Thumbs up to all of the family, coworkers, acquaintances and strangers who have rallied around Waseca police officer Arik Matson and his family.

Matson, 32, was shot in the head Monday night while responding to a suspicious person call. Matson has been in critical condition all week and the communities of Waseca and Freeborn, where he and his family live, have rallied behind the Matsons. The GoFundMe page for the family is climbing in monetary donations by the hour with more than $150,000 raised as of early Friday.

Matson is well-known for being a patrol officer in Waseca and in the past in other southern Minnesota law enforcement agencies. But in addition, many school children know him through his work at their schools as a DARE officer teaching about safety and dangers of high-risk behavior. People who know him say he has put smiles on many children’s faces.

As the Matson family faces this horrible tragedy, it’s good to know southern Minnesotans are coming forward to help and support them in any way they can.

Vaping campaign

Thumbs up to Cambria and area school kids for highlighting the dangers and misperceptions about vaping.

This week students at St. Peter High School held a school assembly based on a campaign sponsored by Cambria called “They Lied. We Know.”

Just as in the early years of marketing cigarettes, the e-cigarette companies are using lies to give young people the false sense that vaping isn’t dangerous or highly addictive.

In coming weeks staff from Cambria, the Le Sueur based countertop manufacturer, will help students continue to educate their peers about the dangers of vaping. The anti-vaping campaign will be more effective because Cambria lets students hear the truth from other students, not from teachers or other adults. Cambria should be commended for the public service campaign.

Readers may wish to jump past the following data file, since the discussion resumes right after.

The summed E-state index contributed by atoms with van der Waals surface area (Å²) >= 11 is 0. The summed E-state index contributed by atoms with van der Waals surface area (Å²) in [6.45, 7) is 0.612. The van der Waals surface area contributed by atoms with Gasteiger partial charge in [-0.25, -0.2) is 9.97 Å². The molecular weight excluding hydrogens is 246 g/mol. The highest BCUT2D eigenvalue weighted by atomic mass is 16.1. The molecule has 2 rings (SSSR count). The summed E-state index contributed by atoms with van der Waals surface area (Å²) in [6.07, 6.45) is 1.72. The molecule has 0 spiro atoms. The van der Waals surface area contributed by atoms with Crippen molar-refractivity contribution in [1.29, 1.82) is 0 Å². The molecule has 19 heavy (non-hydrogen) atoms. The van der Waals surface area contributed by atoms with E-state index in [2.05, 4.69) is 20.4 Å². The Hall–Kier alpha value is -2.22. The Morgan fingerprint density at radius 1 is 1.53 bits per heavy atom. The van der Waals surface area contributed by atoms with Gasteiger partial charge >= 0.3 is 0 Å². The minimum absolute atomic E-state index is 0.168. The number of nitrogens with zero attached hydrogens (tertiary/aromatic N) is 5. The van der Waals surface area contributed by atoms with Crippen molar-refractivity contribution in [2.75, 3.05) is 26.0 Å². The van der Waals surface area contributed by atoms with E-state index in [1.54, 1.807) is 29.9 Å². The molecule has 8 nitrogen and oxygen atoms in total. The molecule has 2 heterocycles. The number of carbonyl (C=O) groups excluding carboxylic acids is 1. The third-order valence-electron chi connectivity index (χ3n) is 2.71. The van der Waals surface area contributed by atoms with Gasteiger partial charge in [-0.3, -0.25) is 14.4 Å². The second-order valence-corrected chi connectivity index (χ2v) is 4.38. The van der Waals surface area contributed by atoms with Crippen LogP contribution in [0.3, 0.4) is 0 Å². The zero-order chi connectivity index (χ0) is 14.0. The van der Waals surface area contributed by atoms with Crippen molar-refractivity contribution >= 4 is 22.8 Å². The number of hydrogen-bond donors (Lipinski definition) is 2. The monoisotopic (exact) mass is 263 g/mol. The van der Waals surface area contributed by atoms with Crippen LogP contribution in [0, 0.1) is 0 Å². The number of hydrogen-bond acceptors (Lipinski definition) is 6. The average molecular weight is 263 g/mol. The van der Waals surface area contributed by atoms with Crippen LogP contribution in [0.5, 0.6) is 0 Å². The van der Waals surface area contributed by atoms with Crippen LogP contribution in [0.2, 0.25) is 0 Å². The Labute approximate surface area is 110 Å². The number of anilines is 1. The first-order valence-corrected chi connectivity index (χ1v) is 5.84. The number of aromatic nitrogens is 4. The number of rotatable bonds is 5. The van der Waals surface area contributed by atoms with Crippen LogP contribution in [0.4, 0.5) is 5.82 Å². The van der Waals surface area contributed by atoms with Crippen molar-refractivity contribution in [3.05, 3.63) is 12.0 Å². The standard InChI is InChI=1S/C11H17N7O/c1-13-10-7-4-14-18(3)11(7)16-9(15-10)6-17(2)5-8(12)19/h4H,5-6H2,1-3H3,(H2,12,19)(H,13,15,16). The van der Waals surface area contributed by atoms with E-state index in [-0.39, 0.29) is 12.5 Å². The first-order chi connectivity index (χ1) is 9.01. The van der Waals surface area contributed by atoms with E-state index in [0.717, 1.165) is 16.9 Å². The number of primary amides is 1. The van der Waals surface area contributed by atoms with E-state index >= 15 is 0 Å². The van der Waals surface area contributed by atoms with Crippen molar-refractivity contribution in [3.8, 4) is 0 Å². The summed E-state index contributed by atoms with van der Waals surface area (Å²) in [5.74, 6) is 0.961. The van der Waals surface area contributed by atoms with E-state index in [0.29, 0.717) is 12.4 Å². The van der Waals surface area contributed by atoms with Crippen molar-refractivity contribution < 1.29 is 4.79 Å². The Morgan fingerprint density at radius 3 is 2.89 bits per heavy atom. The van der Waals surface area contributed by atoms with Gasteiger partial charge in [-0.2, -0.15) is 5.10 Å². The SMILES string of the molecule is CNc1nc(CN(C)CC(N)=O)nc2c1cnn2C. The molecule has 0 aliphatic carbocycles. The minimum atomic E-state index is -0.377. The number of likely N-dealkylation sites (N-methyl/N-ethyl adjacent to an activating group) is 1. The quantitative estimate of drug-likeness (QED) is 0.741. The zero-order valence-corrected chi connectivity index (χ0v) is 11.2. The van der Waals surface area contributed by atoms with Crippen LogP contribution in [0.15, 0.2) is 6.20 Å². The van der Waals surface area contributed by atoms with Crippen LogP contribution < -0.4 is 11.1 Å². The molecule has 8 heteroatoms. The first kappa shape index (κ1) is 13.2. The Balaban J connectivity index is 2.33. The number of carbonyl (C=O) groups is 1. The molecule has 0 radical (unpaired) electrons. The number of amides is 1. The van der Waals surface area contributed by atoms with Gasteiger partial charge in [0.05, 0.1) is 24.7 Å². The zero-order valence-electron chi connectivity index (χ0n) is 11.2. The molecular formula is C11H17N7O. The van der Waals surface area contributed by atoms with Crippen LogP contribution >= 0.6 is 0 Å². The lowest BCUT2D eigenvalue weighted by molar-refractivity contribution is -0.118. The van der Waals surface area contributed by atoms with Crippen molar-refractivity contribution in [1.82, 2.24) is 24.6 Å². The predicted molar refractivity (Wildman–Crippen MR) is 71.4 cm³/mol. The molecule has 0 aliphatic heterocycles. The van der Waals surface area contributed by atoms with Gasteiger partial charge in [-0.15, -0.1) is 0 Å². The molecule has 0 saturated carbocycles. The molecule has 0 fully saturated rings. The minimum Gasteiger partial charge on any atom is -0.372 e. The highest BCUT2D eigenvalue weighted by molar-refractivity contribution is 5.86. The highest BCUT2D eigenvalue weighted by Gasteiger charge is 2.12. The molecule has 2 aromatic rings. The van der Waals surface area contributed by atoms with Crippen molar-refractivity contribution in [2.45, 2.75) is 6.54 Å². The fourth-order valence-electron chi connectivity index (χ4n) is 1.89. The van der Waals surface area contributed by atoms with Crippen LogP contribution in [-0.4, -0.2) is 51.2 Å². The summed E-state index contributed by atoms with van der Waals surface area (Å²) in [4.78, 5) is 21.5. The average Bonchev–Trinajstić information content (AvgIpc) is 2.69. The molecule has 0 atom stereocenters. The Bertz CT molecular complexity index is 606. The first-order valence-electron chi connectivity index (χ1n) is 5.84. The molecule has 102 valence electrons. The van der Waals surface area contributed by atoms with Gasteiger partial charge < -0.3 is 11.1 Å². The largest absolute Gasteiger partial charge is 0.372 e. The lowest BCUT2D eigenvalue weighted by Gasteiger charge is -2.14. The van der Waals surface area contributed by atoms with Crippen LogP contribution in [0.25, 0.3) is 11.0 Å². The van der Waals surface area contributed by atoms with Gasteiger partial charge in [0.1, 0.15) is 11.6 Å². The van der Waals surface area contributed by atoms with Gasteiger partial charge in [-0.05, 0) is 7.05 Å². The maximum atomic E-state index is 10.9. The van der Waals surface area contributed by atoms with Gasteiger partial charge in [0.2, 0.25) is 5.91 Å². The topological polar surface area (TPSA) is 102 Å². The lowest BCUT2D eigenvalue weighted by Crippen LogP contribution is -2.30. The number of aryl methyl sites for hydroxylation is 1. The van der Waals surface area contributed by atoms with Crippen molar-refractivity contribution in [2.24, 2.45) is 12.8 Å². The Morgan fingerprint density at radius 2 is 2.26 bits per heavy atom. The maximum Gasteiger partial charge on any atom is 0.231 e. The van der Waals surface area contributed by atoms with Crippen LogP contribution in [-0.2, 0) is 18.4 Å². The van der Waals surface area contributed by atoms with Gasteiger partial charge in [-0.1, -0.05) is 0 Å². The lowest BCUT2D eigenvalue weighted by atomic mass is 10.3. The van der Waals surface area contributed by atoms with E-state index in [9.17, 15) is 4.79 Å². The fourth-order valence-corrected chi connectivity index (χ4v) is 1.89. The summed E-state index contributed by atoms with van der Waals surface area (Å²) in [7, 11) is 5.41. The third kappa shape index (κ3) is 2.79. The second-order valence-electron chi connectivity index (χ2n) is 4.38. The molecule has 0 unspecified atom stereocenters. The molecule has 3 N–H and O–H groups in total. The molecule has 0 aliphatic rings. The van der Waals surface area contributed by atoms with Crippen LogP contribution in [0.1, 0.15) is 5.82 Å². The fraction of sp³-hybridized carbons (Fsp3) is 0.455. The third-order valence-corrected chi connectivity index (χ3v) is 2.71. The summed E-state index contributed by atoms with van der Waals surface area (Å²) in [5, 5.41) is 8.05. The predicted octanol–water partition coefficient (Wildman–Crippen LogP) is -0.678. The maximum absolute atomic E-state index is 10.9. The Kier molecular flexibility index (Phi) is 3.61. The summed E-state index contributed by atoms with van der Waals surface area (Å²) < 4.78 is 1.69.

Primary rules

Thumbs up to the Minnesota Supreme Court, which ruled within hours of hearing the case Thursday that the state Republican Party had the right to limit the primary ballot to President Donald Trump.

It is difficult to see how the court could have reached any other conclusion. The Legislature explicitly left it to the state’s major parties to decide who to place on the presidential primary ballot.

Having the right to do so, however, does not make it wise. The state GOP did its voters a disservice by denying them any alternatives to Trump. Nobody can seriously believe that Roque “Rocky” De La Fuente, who sought to get on the primary ballot, would pose a threat to Trump. Is the president really so fragile that getting “only” 95 percent or so of the primary vote would damage him?

A bad look on refugees

Thumbs down to Beltrami County, whose commissioners this week made the northern Minnesota county the first in the state — and probably the nation — to bar refugees from coming there.

The 3-2 vote was largely symbolic; the county, a goodly portion of which is Indian reservation, hasn’t been a landing spot for refugees in the past and wasn’t likely to receive them in the foreseeable future. But one of the commissioners on the losing side decided to force the board to vote because, in his words, “Racism is alive and well in Bemidji,” and he hoped to force residents to talk about it.

Two other Minnesota counties, Stearns (St. Cloud) and St. Louis (Duluth), on Tuesday put off voting on the refugee issue. We are pleased that Blue Earth and Nicollet counties have voted to continue to accept refugees; we wish every Minnesota county would do the same.

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